‘It’s too much for me,’ Moses says. ‘If this is how you’re going to treat me, Lord, just kill me now!’ So God tells Moses to choose seventy from among the people who can help him lead. ‘Meet me at the tent of meeting,’ God says, “I will come down and talk with you there; and I will take some of the spirit that is on you and put it on them; and they shall bear the burden of the people along with you.” (Num 11:17)

Moses obeyed, and brought the seventy to the tent of meeting. When the spirit of God rested on these chosen ones, they began to prophesy.

While Moses and God were making this new support staff, two men who weren’t at the tent of meeting also began to prophesy – in the camp where everyone else was. These men were Eldad and Medad and the Scripture tells us that the spirit of God rested on them too.

But someone ran to Joshua, who was one of Moses’ chosen 70, to tattle on Eldad and Medad. Joshua, in turn, asked Moses to tell Eldad and Medad to stop, but Moses, who was spiritually mature, wouldn’t hear of it and replied: “Would that all the LORD's people were prophets, and that the LORD would put his spirit on them!"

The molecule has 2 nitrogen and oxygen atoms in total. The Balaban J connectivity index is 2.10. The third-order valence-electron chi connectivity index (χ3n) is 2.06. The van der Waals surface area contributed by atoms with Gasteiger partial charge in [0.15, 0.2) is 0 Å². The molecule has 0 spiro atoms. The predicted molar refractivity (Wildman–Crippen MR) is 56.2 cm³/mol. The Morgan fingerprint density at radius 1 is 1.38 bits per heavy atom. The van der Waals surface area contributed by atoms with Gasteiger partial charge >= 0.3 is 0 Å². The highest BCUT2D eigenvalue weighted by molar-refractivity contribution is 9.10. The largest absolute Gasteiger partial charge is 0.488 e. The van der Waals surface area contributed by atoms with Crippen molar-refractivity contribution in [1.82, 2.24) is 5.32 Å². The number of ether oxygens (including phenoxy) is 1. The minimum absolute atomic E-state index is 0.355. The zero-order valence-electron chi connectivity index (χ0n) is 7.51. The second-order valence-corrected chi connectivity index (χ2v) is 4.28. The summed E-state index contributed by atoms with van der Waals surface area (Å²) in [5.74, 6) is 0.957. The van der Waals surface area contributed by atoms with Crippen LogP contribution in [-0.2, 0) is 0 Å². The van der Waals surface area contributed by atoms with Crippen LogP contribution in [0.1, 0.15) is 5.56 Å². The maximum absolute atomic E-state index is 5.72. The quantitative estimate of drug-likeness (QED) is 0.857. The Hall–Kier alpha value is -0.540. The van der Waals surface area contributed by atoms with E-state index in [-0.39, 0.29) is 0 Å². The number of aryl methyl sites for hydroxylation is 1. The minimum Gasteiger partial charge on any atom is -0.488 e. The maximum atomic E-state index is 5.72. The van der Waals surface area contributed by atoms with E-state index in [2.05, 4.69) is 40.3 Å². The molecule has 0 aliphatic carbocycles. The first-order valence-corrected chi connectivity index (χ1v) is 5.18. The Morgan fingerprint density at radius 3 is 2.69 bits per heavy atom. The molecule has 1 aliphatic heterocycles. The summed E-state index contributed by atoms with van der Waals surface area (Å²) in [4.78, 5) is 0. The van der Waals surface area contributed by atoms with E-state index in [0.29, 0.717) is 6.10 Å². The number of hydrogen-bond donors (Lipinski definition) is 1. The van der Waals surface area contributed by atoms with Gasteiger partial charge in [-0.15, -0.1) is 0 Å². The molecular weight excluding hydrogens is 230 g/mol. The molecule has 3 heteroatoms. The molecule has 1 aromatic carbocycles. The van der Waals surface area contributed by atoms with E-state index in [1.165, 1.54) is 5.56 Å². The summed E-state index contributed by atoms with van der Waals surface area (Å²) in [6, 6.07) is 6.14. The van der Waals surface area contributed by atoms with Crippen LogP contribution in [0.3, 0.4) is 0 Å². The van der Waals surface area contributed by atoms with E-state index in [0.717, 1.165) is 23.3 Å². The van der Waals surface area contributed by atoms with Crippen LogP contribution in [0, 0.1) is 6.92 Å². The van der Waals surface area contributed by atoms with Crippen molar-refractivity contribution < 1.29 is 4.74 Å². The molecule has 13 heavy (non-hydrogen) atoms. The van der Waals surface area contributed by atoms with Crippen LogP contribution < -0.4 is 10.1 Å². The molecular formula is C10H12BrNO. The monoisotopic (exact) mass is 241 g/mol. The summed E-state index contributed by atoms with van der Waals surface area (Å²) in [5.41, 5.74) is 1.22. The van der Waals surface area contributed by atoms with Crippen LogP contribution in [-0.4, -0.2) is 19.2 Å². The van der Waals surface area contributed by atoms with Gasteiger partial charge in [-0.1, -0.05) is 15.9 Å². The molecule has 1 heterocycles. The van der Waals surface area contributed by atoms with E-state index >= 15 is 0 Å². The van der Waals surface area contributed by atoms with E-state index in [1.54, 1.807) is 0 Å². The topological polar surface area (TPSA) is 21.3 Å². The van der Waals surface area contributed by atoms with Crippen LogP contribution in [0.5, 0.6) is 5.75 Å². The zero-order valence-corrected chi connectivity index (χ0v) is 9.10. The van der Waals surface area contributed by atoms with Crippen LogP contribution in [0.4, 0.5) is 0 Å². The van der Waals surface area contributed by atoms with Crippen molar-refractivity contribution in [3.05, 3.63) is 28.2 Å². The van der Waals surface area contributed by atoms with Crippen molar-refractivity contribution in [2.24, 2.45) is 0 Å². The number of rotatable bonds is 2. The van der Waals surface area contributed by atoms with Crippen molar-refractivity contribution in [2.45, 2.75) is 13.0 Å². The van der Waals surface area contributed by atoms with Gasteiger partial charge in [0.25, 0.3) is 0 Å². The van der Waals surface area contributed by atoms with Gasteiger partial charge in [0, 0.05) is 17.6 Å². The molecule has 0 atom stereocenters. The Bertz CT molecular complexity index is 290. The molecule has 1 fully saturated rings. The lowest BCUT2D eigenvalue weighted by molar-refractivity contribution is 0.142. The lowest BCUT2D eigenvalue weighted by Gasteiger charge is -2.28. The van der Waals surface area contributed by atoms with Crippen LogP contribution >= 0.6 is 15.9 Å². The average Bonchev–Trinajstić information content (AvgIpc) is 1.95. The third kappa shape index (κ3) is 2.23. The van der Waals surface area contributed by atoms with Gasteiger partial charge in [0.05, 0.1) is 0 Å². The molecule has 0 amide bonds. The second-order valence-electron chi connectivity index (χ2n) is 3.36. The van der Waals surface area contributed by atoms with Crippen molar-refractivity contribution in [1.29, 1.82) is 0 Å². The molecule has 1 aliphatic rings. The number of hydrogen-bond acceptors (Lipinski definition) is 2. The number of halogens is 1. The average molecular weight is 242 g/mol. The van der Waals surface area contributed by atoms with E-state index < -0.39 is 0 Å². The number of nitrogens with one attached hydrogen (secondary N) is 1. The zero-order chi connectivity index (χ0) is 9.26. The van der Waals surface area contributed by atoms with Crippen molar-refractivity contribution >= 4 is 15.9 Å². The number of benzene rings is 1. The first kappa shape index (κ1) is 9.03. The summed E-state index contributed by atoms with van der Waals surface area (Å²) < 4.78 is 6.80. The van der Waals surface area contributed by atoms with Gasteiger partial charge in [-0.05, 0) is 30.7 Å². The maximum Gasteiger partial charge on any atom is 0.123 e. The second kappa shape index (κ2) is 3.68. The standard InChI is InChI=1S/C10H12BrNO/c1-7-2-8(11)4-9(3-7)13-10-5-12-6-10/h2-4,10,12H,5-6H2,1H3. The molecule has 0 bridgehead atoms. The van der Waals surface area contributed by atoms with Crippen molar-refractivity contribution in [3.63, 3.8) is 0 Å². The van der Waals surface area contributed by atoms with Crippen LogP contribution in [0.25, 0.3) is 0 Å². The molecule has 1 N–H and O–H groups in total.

We see Jesus’ chosen ones dealing with a similar problem in the same way in our gospel reading. John asks Jesus to stop a stranger from casting out demons (which, by the way, the apostles had just failed to do earlier in this chapter). Make him stop, John says. He isn’t in our membership book.

Jesus’ response is radically inclusive, and crystal clear. “Don’t stop him,” (v 39) Don’t stop anyone who is manifesting the love of God.

Then Jesus turns and issues a very stern warning to the community of faith gathered there. ‘If any of you who have been around awhile, impedes a “little one,” that is, someone who is new or young in their life of faith, from using their gifts and manifesting the love of God, there’s gonna be trouble.’ Sounding a bit like Mickey Blue Eyes, Jesus warns: ‘You would be better off being tossed into the chaos waters wearing a cement overcoat. Fuggetabowdit.’ (Just kidding! There’s no record of Jesus ever saying 'Fuggetabowdit')